Our curriculum, Tapestry of Grace, integrates geography with history, Bible and literature, government and philosophy studies. It is wonderful. Each week there are maps to print and a list of geography terms and countries, rivers, mountain ranges, etc for students to find. It made sense to start with our own curriculum. (Yes, I ignored that little section of our curriculum for several years just because I wanted to get to the “good” stuff… the writing, history and lit!)

Tapestry has an impressive geography project recommended in the curriculum that involves base maps and transparencies. For several years I’ve dreamed of doing it. I probably will some day. However, for lack of time and organization, I have not as of yet. Instead, I simply asked the children to label their maps using a globe, the terms, their printed maps from our Map Aids CD-Rom, and their mother who was armed with the answer key. This technique was a step ahead of where we’d been. However, the children really didn’t retain much. Also, for my youngest school-aged child, the writing was tiresome.

Over this past summer, I came across a fantastic resource – the Tapestry of Grace Yahoo groups. In each year’s files, someone kindly donated documents containing all the geography terms for each week of the curriculum. They are designed to be printed on clear mailing labels so that grammar students can peel and stick instead of write, write, write. I’ve adapted the use of these documents and now have a geography plan that my children are really enjoying.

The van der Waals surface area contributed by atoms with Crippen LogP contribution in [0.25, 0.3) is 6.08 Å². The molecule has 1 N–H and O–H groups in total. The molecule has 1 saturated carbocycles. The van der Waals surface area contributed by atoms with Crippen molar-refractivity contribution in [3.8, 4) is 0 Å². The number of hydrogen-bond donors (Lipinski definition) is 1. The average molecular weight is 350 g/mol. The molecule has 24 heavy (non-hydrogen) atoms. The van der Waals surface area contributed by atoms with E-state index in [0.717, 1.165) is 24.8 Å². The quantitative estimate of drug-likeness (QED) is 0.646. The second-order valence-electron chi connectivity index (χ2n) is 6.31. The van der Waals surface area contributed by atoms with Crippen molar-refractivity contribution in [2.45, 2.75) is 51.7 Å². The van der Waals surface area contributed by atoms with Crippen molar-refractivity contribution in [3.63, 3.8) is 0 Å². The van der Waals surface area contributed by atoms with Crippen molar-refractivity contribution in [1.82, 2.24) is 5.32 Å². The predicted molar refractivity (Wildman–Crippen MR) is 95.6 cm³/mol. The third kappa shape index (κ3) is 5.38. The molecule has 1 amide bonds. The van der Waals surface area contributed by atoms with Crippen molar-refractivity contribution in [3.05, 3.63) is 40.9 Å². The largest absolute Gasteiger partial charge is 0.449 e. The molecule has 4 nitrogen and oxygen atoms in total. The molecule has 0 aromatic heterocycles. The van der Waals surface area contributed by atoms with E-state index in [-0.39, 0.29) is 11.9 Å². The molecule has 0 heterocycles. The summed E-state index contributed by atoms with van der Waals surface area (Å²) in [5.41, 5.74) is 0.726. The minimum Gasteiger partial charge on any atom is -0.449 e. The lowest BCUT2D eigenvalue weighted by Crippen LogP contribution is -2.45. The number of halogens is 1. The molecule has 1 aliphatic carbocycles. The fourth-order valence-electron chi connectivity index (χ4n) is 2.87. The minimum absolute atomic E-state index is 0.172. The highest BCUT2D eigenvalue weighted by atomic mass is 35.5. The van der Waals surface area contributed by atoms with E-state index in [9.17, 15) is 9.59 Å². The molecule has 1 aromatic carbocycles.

At the start of each unit, I print on white card stock, laminate, cut out, and then magnetize (with magnetic tape) the geography terms.

On the first day of our Tapestry studies, I have the children locate the geography terms using our globe and several Atlases I’ve accumulated. The Atlas of World History is a resource on my wish-list, but usually, the books I own suffice. My older children write on their printed maps. My 5th grader uses the labels. We use magnets to adhere her weekly map to a magnetic board and then she puts each magnetized label where it belongs. I am still armed with the answer key but I have found that it is very worthwhile to have a few good history Atlases. You never know, the children may actually read all the facts about the maps they are studying!